State of Western Australia
The Royal Commission to Enquire into and Report Upon [inter alia] the Administration of the Aborigines Department and the Condition of the Natives took place in Western Australia from 1904 to 1905. One of the issues investigated in this Inquiry was the type of labour undertaken by young Aboriginal people in institutions. Questions were asked about whether wages were paid to the young people, or whether (and why) wages were withheld. Over 100 years later these questions about withholding of wages were still being asked in Western Australia, resulting in the 'Stolen Wages Reparation Scheme' in 2012.
Western Australian historian Neville Green has remarked that royal commissions and inquiries into Indigenous matters in Western Australia have generally been motivated by one of two themes: either to identify problems and improve legislation and/or policy; or to 'address concerns of abuse and injustice.' Green (p.781) described the 1905 Royal Commission on the condition of the Natives undertaken by Walter Roth who was the assistant Protector of Aborigines in Queensland:
[Roth] directed his recommendations towards increasing the authority of the Western Australian Chief Protector, then Henry Prinsep…The Aborigines Act 1905 incorporated many of Roth's ideas and, while addressing the immediate concerns of injustice, such as the exploitation of children and women in the workforce, resulted in statewide discrimination that endured for more than fifty years.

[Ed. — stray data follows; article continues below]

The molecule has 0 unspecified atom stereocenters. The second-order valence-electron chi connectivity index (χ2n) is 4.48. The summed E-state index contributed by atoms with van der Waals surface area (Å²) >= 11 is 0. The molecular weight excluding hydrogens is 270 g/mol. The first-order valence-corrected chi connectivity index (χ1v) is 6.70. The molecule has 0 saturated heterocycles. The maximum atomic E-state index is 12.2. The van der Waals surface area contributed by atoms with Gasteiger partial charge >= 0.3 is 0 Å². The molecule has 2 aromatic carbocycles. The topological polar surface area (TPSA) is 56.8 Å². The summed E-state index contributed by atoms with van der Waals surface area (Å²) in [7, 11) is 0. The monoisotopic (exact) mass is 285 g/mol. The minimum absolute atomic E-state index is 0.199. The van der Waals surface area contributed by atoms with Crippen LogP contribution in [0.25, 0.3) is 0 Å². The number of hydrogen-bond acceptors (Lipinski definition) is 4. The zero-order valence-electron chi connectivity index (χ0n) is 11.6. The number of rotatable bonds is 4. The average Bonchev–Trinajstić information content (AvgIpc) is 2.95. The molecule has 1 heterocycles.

Father George Walter, who had been in charge of Beagle Bay Mission since 1901, gave testimony to the Roth Royal Commission in 1905. In his testimony, he described the living conditions at Beagle Bay, and the work carried out by children there.
Walter's testimony shows how he thought about missionary work:
I should like to point out how important for the future of the State of Western Australia and for the future of the black race that the children, both half-caste and black, should be removed from those centres of vice, such as Broome and other places, and brought to this or any other institution which is working in the interests of the blacks. Father Nicholas, of Broome, states that he can find today about 35 half-caste children in Broome alone who really can be looked upon as neglected children, growing up in the vices of Asiatics, whites and blacks.
Walter asked the Commission to appoint him as a 'local Protector' [of Aborigines] saying that 'perhaps' he already was a Protector but that he had 'received no official notice of such appointment' and stated that 'under the present state of the law, it is practically impossible to carry on earnest mission work.'
Sources used to compile this entry: Chate, A.H; Graham, Bruce; Oakley, Glenda, Date it!: a Western Australian chronology to 1929, Friends of the Battye Library (Inc.), Northbridge, Western Australia, 1991; Green, Neville, 'Royal Commissions and Inquiries, Indigenous', in Gregory, Jenny and Jan Gothard [editors] (eds), Historical Encyclopedia of Western Australia, University of Western Australia Press, Crawley, W.A., 2009, pp. Pages 780-782; Stolen Wages Taskforce, Reconciling The Past: Government control of Aboriginal monies in Western Australia, 1905-1972, Department of Indigenous Affairs, Western Australia, June 2008, http://www.austlii.edu.au/au/other/IndigLRes/2008/3.html.
Prepared by: Debra Rosser
Created: 24 January 2012, Last modified: 4 July 2014